Beacon Hill Civic Association Chair Meghan Awe said parking in the historic neighborhood is equally as tough as the Back Bay and the rest of downtown. But summers tend to offer better parking prospects than September to May when kids are in school, she said.
“There’s what feels like fewer spots than the people who would like to park in them. Lots of residents here wind up parking in various garages just because of the amount of time circling looking for things,” Awe said. “But I think it’s one of those things that sort of just become a part of city life.”
Even in larger neighborhoods like Allston-Brighton or Fenway-Kenmore, parking can be tough for residents without a driveway or off-street options.
Nearly 27,800 active resident parking permits are registered to the neighborhoods, where more than 109,000 people live, according to the city parking permit data and the U.S. Census Bureau.
And there is tension in Allston-Brighton between “good” public policy that calls for more pedestrian spaces or bike lanes and resident parking needs, said Anthony D’Isidoro, the president of the neighborhood’s civic association.
“How do you achieve that balance where you’re pursuing good public policy in terms of trying to get people out of cars, at the same time recognizing that, in a lot of cases, there are legitimate needs that need to be met,” D’Isidoro told the Herald. “How do you strike that balance?”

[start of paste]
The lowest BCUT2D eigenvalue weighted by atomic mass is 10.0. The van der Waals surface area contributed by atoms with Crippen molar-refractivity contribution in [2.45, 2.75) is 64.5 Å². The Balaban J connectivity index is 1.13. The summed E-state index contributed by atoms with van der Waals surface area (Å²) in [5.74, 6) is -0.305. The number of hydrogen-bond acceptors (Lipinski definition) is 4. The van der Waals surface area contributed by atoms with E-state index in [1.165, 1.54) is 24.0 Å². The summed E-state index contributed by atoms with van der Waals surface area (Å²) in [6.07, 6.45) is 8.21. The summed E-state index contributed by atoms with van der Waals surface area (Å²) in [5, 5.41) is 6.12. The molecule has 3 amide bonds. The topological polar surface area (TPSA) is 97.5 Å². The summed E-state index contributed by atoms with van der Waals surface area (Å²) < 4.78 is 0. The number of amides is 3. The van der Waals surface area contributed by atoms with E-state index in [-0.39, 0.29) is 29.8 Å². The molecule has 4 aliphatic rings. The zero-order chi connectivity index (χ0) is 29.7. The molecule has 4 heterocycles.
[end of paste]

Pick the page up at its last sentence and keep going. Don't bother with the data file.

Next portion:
A Wu spokesperson said each neighborhood has different needs “when it comes to finding the right balance of multi-modal transportation.”
“As bike lanes and other updates are made in Boston’s neighborhoods, the Streets Cabinet works with local residents and business owners to address specific neighborhood concerns to best reflect how people use our streets,” the spokesperson said in a statement. “The City of Boston is working proactively to best manage our curb space to ensure the most efficient use of parking, such as creating loading zones or changing the length of parking spots to ensure more people who need to park can do so.”
Curb-side drama has flared in neighborhoods like West Roxbury, Back Bay, Beacon Hill, and the North End, where conversations around bike lanes and the proper use of space have often spilled into the open.
A bike lane proposal on Berkeley and Beacon Streets to connect the South End to the Back Bay drew opposition from local groups. But alternative transit advocates argue most major bus or bike projects in Boston draw opposition regardless of their merits from groups who think it will increase congestion.